A fall spawner?
The first cast I made connected with one of the prettiest rainbow trout I've caught in the river this year. From the orange belly, I am tempted to think that this was a fall spawning stocked rainbow.  I am told this does occur in some stocked rainbows. I am never overly excited by hooking up on the first cast since past experience usually indicates that the fishing will be slow for the rest of the day!  Not only did I connect on the first cast but the rainbow took a Lafontain deep pupa that I was using as a dropper.  I've fished this fly on a number of occasions and I have rarely caught fish on it.  I don't really know why I put it on other than it was fall and there were caddis around earlier.  I know plenty of people that fish this fly often and do well with it, just not me until today.

After thoroughly working the first location over pretty well, I moved on to 4 other locations without a bump.  My fifth stop was a section of the river that I explored for the first time this past summer.  Again within a few casts I had another nice rainbow again on the Lafontain caddis! I guess the rainbows were just looking for caddis pupa!  I will have a few more in my box the next time I am out!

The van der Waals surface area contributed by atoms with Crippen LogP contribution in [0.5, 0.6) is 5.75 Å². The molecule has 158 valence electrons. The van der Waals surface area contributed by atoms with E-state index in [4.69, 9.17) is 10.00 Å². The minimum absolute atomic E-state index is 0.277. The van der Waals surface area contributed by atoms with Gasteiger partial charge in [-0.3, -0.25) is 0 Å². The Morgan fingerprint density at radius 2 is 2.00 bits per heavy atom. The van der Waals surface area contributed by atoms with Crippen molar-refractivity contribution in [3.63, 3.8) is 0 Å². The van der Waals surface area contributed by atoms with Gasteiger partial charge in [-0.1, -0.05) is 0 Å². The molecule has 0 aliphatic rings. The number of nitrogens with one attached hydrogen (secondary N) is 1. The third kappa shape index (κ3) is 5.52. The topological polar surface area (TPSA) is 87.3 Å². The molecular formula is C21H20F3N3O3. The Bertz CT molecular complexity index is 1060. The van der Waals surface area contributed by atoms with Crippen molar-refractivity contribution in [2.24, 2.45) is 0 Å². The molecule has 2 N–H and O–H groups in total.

Another rainbow on the look-out for tan caddis pupa
 I continued to work this section and found a good sized brown willing to take a foam egg that I was trailing behind the anchor nymph that I was using to keep the flies close to the bottom.  The brown was was missing a nice chunk of it's tail that I guess was the result of tangling with something a bit bigger with a round jaw.

I continued to fish hard for the rest of the afternoon without any more hookups.  Even though the fishing was slow, it was a rare pleasure to be out and enjoy the river all to myself with the snow and grey skies filling  the landscape with subdued overtones that made the day especially enjoyable.  I am sure those of you who have spent a lot of time outdoors understand and have had similar experiences.